Sensitivity to morphological composition in spoken word recognition: Evidence from grammatical and lexical identification tasks

Laura E. Gwilliams, Philip J. Monahan, Arthur G. Samuel

Research output: Contribution to journalArticlepeer-review

Abstract

Access to morphological structure during lexical processing has been established across a number of languages; however, it remains unclear which constituents are held as mental representations in the lexicon. The present study examined the auditory recognition of different noun types across 2 experiments. The critical manipulations were morphological complexity and the presence of a verbal derivation or nominalizing suffix form. Results showed that nominalizations, such as "explosion," were harder to classify as a noun but easier to classify as a word when compared with monomorphemic words with similar actionlike semantics, such as "avalanche." These findings support the claim that listeners decompose morphologically complex words into their constituent units during processing. More specifically, the results suggest that people hold representations of base morphemes in the lexicon.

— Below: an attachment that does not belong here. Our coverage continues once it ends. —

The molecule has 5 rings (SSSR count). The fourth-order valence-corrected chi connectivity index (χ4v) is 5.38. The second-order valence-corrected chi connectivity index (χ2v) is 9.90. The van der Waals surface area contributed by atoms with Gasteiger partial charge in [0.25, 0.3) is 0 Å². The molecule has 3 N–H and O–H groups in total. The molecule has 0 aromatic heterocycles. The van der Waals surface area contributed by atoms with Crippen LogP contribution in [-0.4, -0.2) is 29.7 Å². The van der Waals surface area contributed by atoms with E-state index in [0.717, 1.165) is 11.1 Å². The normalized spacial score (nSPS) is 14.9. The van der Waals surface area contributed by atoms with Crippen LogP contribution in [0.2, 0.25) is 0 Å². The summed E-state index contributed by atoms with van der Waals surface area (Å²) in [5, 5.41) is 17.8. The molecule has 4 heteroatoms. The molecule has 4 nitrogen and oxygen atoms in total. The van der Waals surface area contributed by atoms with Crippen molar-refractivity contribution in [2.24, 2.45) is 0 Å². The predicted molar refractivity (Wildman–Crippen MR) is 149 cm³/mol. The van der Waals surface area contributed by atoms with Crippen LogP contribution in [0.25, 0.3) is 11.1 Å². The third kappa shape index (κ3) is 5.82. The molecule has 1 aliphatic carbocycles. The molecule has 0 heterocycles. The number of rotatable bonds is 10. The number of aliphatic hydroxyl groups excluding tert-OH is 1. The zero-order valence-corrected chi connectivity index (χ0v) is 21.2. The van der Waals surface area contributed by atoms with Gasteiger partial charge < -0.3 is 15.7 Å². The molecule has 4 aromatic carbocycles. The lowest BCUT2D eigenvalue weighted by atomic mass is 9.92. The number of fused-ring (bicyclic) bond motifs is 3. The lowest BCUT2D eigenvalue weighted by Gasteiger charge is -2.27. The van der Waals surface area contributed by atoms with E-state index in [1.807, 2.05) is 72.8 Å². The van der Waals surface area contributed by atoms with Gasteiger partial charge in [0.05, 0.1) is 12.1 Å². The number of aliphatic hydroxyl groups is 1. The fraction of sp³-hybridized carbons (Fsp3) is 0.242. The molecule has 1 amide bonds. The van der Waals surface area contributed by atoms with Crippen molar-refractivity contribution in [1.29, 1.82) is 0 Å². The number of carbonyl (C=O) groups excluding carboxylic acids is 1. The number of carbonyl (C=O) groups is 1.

Original languageEnglish (US)
Pages (from-to)1663-1674
Number of pages12
JournalJournal of Experimental Psychology: Learning Memory and Cognition
Volume41
Issue number6
DOIs
StatePublished - 2015

Keywords

  • Decomposition
  • Derivational suffixation
  • Morphological processing
  • Spoken word recognition

ASJC Scopus subject areas

  • Language and Linguistics
  • Experimental and Cognitive Psychology
  • Linguistics and Language

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